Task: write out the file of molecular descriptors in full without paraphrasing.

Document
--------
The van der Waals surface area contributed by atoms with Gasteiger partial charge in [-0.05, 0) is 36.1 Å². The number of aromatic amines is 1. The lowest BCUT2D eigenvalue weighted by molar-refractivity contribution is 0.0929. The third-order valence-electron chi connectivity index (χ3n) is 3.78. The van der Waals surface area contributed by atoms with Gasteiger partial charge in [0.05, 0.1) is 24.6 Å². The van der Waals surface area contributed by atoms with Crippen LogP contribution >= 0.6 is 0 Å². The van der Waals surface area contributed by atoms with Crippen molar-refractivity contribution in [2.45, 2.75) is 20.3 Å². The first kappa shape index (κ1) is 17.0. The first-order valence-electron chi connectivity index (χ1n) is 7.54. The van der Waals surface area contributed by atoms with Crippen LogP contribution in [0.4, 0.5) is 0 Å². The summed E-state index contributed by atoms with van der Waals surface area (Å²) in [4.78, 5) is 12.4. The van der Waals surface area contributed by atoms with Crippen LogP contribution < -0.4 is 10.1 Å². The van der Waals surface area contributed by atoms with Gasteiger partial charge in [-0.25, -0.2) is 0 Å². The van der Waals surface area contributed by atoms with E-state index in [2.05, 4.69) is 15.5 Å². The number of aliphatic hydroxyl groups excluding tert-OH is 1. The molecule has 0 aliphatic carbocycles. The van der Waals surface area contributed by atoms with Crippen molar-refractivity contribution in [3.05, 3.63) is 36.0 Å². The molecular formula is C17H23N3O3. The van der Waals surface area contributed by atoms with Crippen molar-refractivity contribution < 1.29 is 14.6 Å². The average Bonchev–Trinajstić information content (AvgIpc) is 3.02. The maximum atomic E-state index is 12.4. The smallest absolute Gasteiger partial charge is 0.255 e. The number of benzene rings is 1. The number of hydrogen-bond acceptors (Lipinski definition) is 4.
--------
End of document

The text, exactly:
The van der Waals surface area contributed by atoms with Gasteiger partial charge in [-0.05, 0) is 36.1 Å². The number of aromatic amines is 1. The lowest BCUT2D eigenvalue weighted by molar-refractivity contribution is 0.0929. The third-order valence-electron chi connectivity index (χ3n) is 3.78. The van der Waals surface area contributed by atoms with Gasteiger partial charge in [0.05, 0.1) is 24.6 Å². The van der Waals surface area contributed by atoms with Crippen LogP contribution >= 0.6 is 0 Å². The van der Waals surface area contributed by atoms with Crippen molar-refractivity contribution in [2.45, 2.75) is 20.3 Å². The first kappa shape index (κ1) is 17.0. The first-order valence-electron chi connectivity index (χ1n) is 7.54. The van der Waals surface area contributed by atoms with Crippen LogP contribution in [0.4, 0.5) is 0 Å². The summed E-state index contributed by atoms with van der Waals surface area (Å²) in [4.78, 5) is 12.4. The van der Waals surface area contributed by atoms with Crippen LogP contribution < -0.4 is 10.1 Å². The van der Waals surface area contributed by atoms with Gasteiger partial charge in [-0.25, -0.2) is 0 Å². The van der Waals surface area contributed by atoms with E-state index in [2.05, 4.69) is 15.5 Å². The number of aliphatic hydroxyl groups excluding tert-OH is 1. The molecule has 0 aliphatic carbocycles. The van der Waals surface area contributed by atoms with Crippen molar-refractivity contribution in [3.05, 3.63) is 36.0 Å². The molecular formula is C17H23N3O3. The van der Waals surface area contributed by atoms with Crippen molar-refractivity contribution < 1.29 is 14.6 Å². The average Bonchev–Trinajstić information content (AvgIpc) is 3.02. The maximum atomic E-state index is 12.4. The smallest absolute Gasteiger partial charge is 0.255 e. The number of benzene rings is 1. The number of hydrogen-bond acceptors (Lipinski definition) is 4.